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(LEAD) Major shipyards to hire new workers despite ongoing restructuring

All News 14:30 April 28, 2016

(ATTN: ADDS info on Hyundai Heavy's personnel reshuffle in para 9-10)

SEOUL, April 28 (Yonhap) -- South Korea's three major shipbuilders plan to recruit hundreds of new workers until next month despite the ongoing industrywide restructuring drive that includes massive layoffs of the existing workforce, sources said Thursday.

The three -- Hyundai Heavy Industries Co., Daewoo Shipbuilding & Marine Engineering Co. (DSME) and Samsung Heavy Industries Co. -- are seeking to hire a combined 400 college graduates by the end of May, according to the sources.

Market leader Hyundai Heavy, in particular, will take up 300 workers of the total planned employment, almost the same level of its hiring last year. DSME will also hire 20-30 new workers by the same cited period, the sources said.

Samsung Heavy has not disclosed its detailed near-term employment plan but the sources said that the number will likely be in the double digits, a far smaller number than around the 400 it hired during the first half of last year.

The combined employment is about a third of the number of their usually first-half hirings.

This still could provide a much-needed chance for many college graduates trying to land a job in the shipbuilding industry at a time when the whole industry is reeling from a protracted business slump and corporate restructuring, market watchers said.

Earlier this week, the Financial Services Commission, the country's financial watchdog, demanded local shipyards ramp up self-restructuring efforts including massive layoffs and sales of non-core assets. The recruitment of new workers will likely be carried out "separately" from the planned layoffs, they said.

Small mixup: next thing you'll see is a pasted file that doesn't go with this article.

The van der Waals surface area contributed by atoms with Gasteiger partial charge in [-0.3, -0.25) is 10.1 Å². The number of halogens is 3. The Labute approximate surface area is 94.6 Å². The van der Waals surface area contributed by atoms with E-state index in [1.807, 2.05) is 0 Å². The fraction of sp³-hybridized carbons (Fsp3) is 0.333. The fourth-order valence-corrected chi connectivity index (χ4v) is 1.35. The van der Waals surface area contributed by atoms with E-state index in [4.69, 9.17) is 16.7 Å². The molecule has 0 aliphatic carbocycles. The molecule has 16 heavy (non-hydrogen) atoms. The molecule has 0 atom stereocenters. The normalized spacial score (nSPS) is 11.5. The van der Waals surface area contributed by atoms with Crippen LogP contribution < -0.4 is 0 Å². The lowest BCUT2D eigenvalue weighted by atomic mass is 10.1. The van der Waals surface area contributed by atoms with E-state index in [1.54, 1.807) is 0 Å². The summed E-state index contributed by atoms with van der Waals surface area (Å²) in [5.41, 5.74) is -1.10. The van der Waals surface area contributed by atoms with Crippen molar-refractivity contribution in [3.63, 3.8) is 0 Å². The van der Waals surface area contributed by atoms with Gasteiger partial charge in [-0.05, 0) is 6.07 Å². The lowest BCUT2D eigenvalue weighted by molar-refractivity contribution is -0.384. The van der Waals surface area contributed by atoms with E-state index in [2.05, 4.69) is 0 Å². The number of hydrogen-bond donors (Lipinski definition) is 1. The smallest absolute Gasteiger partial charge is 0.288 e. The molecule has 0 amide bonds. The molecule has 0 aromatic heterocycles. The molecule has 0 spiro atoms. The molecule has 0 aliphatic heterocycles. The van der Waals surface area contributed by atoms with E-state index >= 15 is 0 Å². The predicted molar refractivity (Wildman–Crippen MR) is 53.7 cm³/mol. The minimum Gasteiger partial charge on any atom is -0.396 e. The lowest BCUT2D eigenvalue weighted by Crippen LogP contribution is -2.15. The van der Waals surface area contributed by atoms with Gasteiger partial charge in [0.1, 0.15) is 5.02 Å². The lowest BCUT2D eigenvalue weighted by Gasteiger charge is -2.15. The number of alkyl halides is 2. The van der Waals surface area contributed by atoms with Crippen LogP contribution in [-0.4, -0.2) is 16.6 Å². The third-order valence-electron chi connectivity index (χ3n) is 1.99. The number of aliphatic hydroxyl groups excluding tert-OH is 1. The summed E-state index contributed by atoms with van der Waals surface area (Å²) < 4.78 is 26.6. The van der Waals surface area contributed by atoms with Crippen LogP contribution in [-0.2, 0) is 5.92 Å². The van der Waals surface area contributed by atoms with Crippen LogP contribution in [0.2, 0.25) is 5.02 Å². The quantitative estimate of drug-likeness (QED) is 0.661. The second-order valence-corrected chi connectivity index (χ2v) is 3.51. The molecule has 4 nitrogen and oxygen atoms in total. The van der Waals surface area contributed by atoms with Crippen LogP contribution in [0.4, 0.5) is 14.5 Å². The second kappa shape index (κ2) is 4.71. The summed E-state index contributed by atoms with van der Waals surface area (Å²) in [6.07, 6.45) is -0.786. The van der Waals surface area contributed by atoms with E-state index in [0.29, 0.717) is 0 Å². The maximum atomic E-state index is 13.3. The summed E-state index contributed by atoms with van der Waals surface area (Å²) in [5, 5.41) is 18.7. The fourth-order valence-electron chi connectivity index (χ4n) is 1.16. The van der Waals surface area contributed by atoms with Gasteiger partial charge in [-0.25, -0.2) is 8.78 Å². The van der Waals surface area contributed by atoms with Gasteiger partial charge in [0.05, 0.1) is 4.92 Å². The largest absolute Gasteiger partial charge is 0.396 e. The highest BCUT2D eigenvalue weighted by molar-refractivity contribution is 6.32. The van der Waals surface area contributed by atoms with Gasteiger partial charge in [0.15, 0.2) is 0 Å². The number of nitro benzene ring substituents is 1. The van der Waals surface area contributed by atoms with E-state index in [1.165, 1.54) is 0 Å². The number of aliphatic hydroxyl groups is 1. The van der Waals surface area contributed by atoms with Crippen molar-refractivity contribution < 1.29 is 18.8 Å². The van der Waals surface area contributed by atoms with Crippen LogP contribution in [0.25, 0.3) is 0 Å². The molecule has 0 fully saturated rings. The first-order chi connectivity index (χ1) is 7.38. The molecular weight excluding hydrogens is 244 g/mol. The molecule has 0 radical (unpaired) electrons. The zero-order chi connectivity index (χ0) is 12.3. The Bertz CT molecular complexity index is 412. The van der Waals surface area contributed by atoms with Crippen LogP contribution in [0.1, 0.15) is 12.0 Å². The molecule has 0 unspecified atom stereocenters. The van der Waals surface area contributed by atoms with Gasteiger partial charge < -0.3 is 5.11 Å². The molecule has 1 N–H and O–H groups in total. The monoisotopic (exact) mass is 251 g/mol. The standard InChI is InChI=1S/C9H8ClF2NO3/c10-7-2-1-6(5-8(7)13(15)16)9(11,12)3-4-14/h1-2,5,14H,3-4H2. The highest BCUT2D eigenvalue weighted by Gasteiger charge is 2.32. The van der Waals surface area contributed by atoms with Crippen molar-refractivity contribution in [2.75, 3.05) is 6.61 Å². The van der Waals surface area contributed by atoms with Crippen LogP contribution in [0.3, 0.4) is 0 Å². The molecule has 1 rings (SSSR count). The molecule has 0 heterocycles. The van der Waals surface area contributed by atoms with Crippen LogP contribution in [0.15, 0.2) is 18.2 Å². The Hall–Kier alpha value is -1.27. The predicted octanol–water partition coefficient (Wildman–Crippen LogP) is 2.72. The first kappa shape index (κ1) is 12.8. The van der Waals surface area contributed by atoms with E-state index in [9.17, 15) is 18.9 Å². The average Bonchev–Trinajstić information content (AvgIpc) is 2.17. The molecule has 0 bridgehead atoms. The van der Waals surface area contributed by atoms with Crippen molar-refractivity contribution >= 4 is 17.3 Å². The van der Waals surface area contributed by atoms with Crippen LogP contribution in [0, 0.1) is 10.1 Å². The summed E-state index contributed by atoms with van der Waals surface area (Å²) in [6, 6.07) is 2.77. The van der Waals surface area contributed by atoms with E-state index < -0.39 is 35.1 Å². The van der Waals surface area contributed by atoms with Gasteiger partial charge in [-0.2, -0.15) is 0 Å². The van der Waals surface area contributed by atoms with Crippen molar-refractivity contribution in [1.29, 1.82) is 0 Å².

Under their restructuring plans, Hyundai Heavy and Samsung Heavy are expected to eliminate up to 1,000 workers each through voluntary retirement or attrition, while DSME will let go of 2,300 more until 2019.

Earlier in the day, Hyundai Heavy said that it will cut the number of directors at its affiliates by 25 percent during the first half, meaning that about 60 executives will be let go under the upcoming downsizing.

"In the face of the worst ever situation of work shortage, we showed our strong will to do our best to survive by slashing the number of directors significantly," a Hyundai Heavy official said.

The shipbuilding industry, once regarded as a backbone of the country's economic growth and job creation, has been reeling from mounting losses caused by an industrywide slump and increased costs.

The big three shipyards racked up a combined loss of 7.7 trillion won (US$6.7 billion) last year. It was the first time that all three of the nation's largest industry players registered losses.

According to the data by global researcher Clarkson Research Services, South Korean shipbuilders had an order backlog totaling 27.59 million compensated gross tons (CGTs) as of end-March, the lowest since March 2004.

kokobj@yna.co.kr
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